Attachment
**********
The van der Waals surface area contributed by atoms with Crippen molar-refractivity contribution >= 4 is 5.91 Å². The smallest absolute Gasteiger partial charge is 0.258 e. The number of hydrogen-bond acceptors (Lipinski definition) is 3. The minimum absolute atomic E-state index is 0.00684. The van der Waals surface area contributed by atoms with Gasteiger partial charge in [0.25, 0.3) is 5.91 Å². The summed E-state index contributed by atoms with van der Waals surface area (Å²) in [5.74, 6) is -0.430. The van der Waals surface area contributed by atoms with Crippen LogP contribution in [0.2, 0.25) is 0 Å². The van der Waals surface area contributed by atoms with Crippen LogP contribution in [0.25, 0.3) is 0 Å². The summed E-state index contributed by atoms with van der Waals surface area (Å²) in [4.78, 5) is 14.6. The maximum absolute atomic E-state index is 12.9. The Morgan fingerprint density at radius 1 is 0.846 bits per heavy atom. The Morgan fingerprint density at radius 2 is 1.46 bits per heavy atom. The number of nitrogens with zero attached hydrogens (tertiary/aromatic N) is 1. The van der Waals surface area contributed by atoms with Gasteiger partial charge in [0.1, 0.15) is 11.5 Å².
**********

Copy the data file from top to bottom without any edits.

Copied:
The van der Waals surface area contributed by atoms with Crippen molar-refractivity contribution >= 4 is 5.91 Å². The smallest absolute Gasteiger partial charge is 0.258 e. The number of hydrogen-bond acceptors (Lipinski definition) is 3. The minimum absolute atomic E-state index is 0.00684. The van der Waals surface area contributed by atoms with Gasteiger partial charge in [0.25, 0.3) is 5.91 Å². The summed E-state index contributed by atoms with van der Waals surface area (Å²) in [5.74, 6) is -0.430. The van der Waals surface area contributed by atoms with Crippen LogP contribution in [0.2, 0.25) is 0 Å². The van der Waals surface area contributed by atoms with Crippen LogP contribution in [0.25, 0.3) is 0 Å². The summed E-state index contributed by atoms with van der Waals surface area (Å²) in [4.78, 5) is 14.6. The maximum absolute atomic E-state index is 12.9. The Morgan fingerprint density at radius 1 is 0.846 bits per heavy atom. The Morgan fingerprint density at radius 2 is 1.46 bits per heavy atom. The number of nitrogens with zero attached hydrogens (tertiary/aromatic N) is 1. The van der Waals surface area contributed by atoms with Gasteiger partial charge in [0.1, 0.15) is 11.5 Å².